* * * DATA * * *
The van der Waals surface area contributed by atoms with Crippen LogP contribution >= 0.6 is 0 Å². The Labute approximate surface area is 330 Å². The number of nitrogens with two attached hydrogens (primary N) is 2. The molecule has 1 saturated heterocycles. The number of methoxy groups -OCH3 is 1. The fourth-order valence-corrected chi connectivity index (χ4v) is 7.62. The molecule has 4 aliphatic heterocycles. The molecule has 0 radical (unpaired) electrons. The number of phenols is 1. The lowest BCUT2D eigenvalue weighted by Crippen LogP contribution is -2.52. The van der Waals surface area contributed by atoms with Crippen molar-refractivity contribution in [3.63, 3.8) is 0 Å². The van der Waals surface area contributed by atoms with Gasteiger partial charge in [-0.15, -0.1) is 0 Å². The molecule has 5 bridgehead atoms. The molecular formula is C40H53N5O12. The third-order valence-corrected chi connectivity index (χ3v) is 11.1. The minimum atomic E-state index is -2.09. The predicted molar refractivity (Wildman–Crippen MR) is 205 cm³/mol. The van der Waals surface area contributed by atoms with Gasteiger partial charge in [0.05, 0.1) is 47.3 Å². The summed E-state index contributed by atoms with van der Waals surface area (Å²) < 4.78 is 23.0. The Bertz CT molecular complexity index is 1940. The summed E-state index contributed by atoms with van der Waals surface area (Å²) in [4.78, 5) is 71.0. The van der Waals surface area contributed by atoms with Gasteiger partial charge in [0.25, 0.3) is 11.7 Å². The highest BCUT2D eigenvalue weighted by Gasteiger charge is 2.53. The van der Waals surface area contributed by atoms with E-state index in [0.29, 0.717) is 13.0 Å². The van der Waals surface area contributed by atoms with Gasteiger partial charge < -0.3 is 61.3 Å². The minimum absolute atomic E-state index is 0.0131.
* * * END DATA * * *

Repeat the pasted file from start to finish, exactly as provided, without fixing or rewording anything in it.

The van der Waals surface area contributed by atoms with Crippen LogP contribution >= 0.6 is 0 Å². The Labute approximate surface area is 330 Å². The number of nitrogens with two attached hydrogens (primary N) is 2. The molecule has 1 saturated heterocycles. The number of methoxy groups -OCH3 is 1. The fourth-order valence-corrected chi connectivity index (χ4v) is 7.62. The molecule has 4 aliphatic heterocycles. The molecule has 0 radical (unpaired) electrons. The number of phenols is 1. The lowest BCUT2D eigenvalue weighted by Crippen LogP contribution is -2.52. The van der Waals surface area contributed by atoms with Crippen molar-refractivity contribution in [3.63, 3.8) is 0 Å². The van der Waals surface area contributed by atoms with Gasteiger partial charge in [-0.15, -0.1) is 0 Å². The molecule has 5 bridgehead atoms. The molecular formula is C40H53N5O12. The third-order valence-corrected chi connectivity index (χ3v) is 11.1. The minimum atomic E-state index is -2.09. The predicted molar refractivity (Wildman–Crippen MR) is 205 cm³/mol. The van der Waals surface area contributed by atoms with Gasteiger partial charge in [0.05, 0.1) is 47.3 Å². The summed E-state index contributed by atoms with van der Waals surface area (Å²) < 4.78 is 23.0. The Bertz CT molecular complexity index is 1940. The summed E-state index contributed by atoms with van der Waals surface area (Å²) in [4.78, 5) is 71.0. The van der Waals surface area contributed by atoms with Gasteiger partial charge in [0.25, 0.3) is 11.7 Å². The highest BCUT2D eigenvalue weighted by Gasteiger charge is 2.53. The van der Waals surface area contributed by atoms with E-state index in [0.29, 0.717) is 13.0 Å². The van der Waals surface area contributed by atoms with Gasteiger partial charge < -0.3 is 61.3 Å². The minimum absolute atomic E-state index is 0.0131.